Biblyon the Great

This zine is dedicated to articles about the fantasy role-playing game Gods & Monsters, and other random musings.

Gods & Monsters Fantasy Role-Playing

Beyond here lie dragons

Random table rolls

Jerry Stratton, March 29, 2014

Our random table script is doing a lot for us now. We can roll any arbitrary number of times on any text file. But often, we aren’t rolling a known number of times: our number of rolls on the random table is itself random. So it would be nice to, in addition to ./random 3 gems we could also do ./random d4 gems.

Now that we have the dice library installed, we can do this. The main issue is that the script currently knows whether to roll more than once by looking to see if the first item on the command line is all digits:

[toggle code]

  • if firstArgument.isdigit():
    • count = int(firstArgument)

If we are going to accept die rolls, then we need to accept another character as well as digits: the letter ‘d’. There does, however, have to be at least one number. Basically, we need our script to recognize a die roll.

When we need to recognize text patterns, the most common tool is a regular expression. In Python, we use regular expressions by importing the re library. Add this to the top of the script with the rest of the imports:

  • import re

Replace the if/count lines above with:

[toggle code]

  • if re.match(r'[0-9]*d?[1-9][0-9]*$', firstArgument):
    • count = firstArgument

That looks complicated—and regular expressions can certainly become complicated—but in this case it isn’t.

  1. re.match matches text patterns from the beginning of the text.
  2. The last character is a dollar sign, which requires that the pattern match the entire piece of text instead of just the beginning.
  3. The first set of characters are in square brackets: [0-9]. Items in square brackets mean, match any character in that range. For example, [a-m] would mean any character from lower-case ‘a’ through lower-case ‘m’. In this case, it’s any number.
  4. The next character immediately following the first set is an asterisk. The asterisk means any number of the preceding character. The preceding character is any digit. So, “[0-9]*” means any number of digits. Any number includes zero, so this means zero or more digits at the start of the text.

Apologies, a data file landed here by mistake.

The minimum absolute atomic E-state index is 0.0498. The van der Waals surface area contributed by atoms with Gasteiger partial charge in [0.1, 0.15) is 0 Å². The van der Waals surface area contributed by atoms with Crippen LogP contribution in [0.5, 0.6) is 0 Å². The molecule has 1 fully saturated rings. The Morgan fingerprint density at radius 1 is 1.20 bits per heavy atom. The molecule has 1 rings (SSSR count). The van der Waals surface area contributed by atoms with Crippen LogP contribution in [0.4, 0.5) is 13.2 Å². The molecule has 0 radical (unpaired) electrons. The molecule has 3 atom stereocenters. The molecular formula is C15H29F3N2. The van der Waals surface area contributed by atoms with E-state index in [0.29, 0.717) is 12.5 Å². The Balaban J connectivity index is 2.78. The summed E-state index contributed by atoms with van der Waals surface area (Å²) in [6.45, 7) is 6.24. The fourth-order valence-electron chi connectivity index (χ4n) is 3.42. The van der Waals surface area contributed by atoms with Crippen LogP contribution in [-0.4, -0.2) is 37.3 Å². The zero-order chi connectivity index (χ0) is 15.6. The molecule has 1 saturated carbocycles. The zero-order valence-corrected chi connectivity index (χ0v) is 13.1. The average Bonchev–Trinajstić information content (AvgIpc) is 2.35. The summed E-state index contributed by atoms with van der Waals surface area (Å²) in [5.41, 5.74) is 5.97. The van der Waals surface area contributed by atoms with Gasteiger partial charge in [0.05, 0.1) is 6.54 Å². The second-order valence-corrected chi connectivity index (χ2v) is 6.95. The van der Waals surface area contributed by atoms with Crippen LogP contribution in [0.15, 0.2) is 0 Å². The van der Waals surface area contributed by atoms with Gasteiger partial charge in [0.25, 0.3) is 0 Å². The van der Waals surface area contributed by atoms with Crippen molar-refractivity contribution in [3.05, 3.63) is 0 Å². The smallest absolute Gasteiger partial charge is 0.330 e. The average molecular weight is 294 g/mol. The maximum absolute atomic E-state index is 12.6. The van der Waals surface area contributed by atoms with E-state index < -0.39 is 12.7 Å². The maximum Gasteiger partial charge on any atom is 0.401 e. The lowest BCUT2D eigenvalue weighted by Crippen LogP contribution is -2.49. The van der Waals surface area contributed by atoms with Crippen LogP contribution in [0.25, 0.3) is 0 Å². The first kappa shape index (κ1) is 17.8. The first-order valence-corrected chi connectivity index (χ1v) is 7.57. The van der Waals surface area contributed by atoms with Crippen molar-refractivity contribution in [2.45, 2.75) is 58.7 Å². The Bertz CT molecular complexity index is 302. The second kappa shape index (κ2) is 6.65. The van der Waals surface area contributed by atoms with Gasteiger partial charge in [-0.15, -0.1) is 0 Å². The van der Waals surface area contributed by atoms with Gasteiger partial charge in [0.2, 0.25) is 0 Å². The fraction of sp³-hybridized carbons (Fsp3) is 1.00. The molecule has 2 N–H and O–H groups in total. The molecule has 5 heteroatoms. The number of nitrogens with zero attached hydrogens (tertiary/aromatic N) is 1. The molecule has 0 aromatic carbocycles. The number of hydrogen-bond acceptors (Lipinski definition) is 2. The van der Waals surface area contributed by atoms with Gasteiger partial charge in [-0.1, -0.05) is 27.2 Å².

5. The next portion is the letter ‘d’ followed by a question mark. The letter ‘d’ is needed to show that this is a die roll, and the question mark means that we need zero or one of the previous characters. If this is not a die roll, there will be no ‘d’. If this is a die roll, there will be only one ‘d’. The question mark handles this for us.
  6. The next portion is “[1-9]”. There must be at least one digit from 1 to 9 in either a die roll or an arbitrary number.
  7. And the final portion is “[0-9]*”. We have already seen this; it means from zero to any amount of digits.

You can construct most of your regular expression search patterns using those rules.

Now that the count is not an integer but can also be a die roll, we need to add some code to the Table.choose method to recognize die rolls. Add the highlighted code:

[toggle code]

  • #print some random items from the table
  • def choose(self, count):
    • if type(count) is not int:
      • if count.isdigit():
        • count = int(count)
      • else:
        • count = dice.roll(count + 't')
        • if count == 1:
          • time = 'time:'
        • else:
          • time = 'times:'
        • print 'Rolling', count, time
        • print
    • maximumLength = len(unicode(count))
    • formatString = '%' + unicode(maximumLength) + 'i. %s'
    • for counter in range(count):
      • if count > 1:
        • print formatString % (counter+1, self.choice())
      • else:
        • print self.choice()

The new code first checks to see if the count is not an integer; if it isn’t, it checks to see if the variable is all digits; if it is, this is just a number. It turns the text into an integer so that Python can use it for counting, and that’s that.

If the count is not all digits, it must be a die roll. It adds the letter ‘t’ at the end to tell the dice library to total the result, and then rolls that number. The roll result will be an integer. We also print out the result, pluralizing “time” appropriately.

./random d4 Deep\ Forest
Rolling 2 times:

1. Pixies (17)
2. Apparitions (32)

./random d6 East/gems
Rolling 3 times:

1. jasper
2. chalcedony
3. sapphire

In response to Programming for Gamers: Choosing a random item: If you can understand a roleplaying game’s rules, you can understand programming. Programming is a lot easier.

  1. <- Percent tables
  2. Final table roller ->